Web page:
Representative Malinowski Introduces Bipartisan Bill to Create Independent 9/11-Style COVID Commission
(Washington, DC) Today, Representatives Tom Malinowski (D-NJ) and Mario Diaz-Balart (R-FL) introduced bipartisan legislation to create an independent, non-partisan commission, closely modeled after the 9/11 Commission that investigated the September 11, 2001 terror attacks, to assess the nation’s preparedness and response to COVID-19 and provide recommendations to improve our country’s readiness for future epidemics and pandemics.
The National Coronavirus Commission Act of 2021 builds upon legislation Representatives Malinowski and Diaz-Balart introduced last Congress. Senators Bob Menendez (D-N.J.) and Susan Collins (R-Maine) introduced the Senate version of the legislation.
“The American people deserve a thorough, non-partisan, investigation into how our government responded to the COVID-19 pandemic, what went wrong, and how we can contain and prevent future pandemics,” said Congressman Malinowski. “This week our country reached the unimaginable milestone of 500,000 deaths. This can never be allowed to happen again.”
“Almost one year has passed since the Coronavirus struck our nation, and today we are still seeking information on our preparedness and response to this pandemic,” said Congressman Diaz-Balart. “By establishing a bipartisan, bicameral National Coronavirus Commission we can ensure that we are prepared for any future global public health emergency and its potential threat to our National Security. I commend Senators Menendez and Collins for spearheading this important initiative in the Senate, and am proud to join my colleague, Rep. Malinowski in introducing the National Coronavirus Commission Act in the House.”
“After more than half-a-million Americans have died from COVID-19, we have a responsibility to do a thorough, independent review of what happened, what went wrong and what we can do better, so we’re prepared for the next public health emergency,” said Senator Menendez. “Millions of American lives have been devastated, our health systems have been pushed to the brink, and our economy has been decimated. We can never put our country, our communities and our families through this again. This isn’t about pointing fingers, but learning from our experiences and promising to do better. In the aftermath of the worst public health catastrophe in our lifetimes, we will need to come together in a bipartisan way, as we did after 9/11, to do the serious, necessary work to protect American lives, because if we fail to learn anything from COVID-19, we are doomed to repeat this.”
“As our nation continues to respond to the current public health and economic crisis, we must also work to ensure that our country is better prepared for future epidemics and pandemics,” said Senator Collins. “Throughout history, Americans have repeatedly come together to overcome challenges. Following the devastating terrorist attacks on September 11, 2001, for example, the independent, bipartisan 9/11 Commission that Congress established provided a thorough review of the events and identified ways to safeguard our nation. Many of the Commission’s recommendations were enacted into law as part of the sweeping intelligence reforms I co-authored to prevent future threats. This legislation would establish a similar bipartisan commission that would assess our country’s successes as well as areas in need of improvement in responding to COVID-19. It would also examine ways we can strengthen our public health systems and protect our communities.”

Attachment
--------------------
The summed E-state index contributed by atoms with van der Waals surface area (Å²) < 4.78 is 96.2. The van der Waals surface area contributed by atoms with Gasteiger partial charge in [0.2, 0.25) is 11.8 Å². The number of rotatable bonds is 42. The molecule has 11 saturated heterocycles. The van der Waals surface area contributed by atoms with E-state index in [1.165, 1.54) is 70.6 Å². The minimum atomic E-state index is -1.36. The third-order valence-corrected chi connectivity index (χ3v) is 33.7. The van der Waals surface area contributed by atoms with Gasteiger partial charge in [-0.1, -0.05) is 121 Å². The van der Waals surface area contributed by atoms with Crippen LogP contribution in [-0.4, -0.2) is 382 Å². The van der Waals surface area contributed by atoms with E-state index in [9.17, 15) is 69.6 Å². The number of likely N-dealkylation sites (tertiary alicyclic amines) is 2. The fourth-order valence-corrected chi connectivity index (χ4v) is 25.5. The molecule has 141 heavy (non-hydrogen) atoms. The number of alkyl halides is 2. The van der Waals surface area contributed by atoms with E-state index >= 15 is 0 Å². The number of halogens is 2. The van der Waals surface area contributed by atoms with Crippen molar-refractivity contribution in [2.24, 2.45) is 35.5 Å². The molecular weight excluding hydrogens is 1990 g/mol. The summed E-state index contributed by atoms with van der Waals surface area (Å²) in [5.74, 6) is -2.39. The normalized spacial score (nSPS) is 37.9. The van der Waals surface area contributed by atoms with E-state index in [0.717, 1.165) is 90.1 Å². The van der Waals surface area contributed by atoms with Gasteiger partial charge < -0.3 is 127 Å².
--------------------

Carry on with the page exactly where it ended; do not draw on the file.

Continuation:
The National Coronavirus Commission Act of 2021 establishes a ten-member independent body comprised of prominent Americans with expertise in government service, public health, commerce, scientific research, public administration, intelligence gathering, national security, and/or foreign affairs. The National Coronavirus Commission will have a broad mandate and subpoena power to examine the facts related to the emergence and spread of COVID-19 in the United States.
The National Coronavirus Commission will craft policy recommendations after identifying the lessons learned from the COVID-19 pandemic regarding the structure, coordination, management policies, and procedures of the Federal Government, and State and local governments and nongovernmental entities. Those recommendations will seek to improve the ability of all levels of government and the private sector to prevent, respond to and prepare for future epidemics and pandemics, and mitigate the human, economic, and security costs of such events.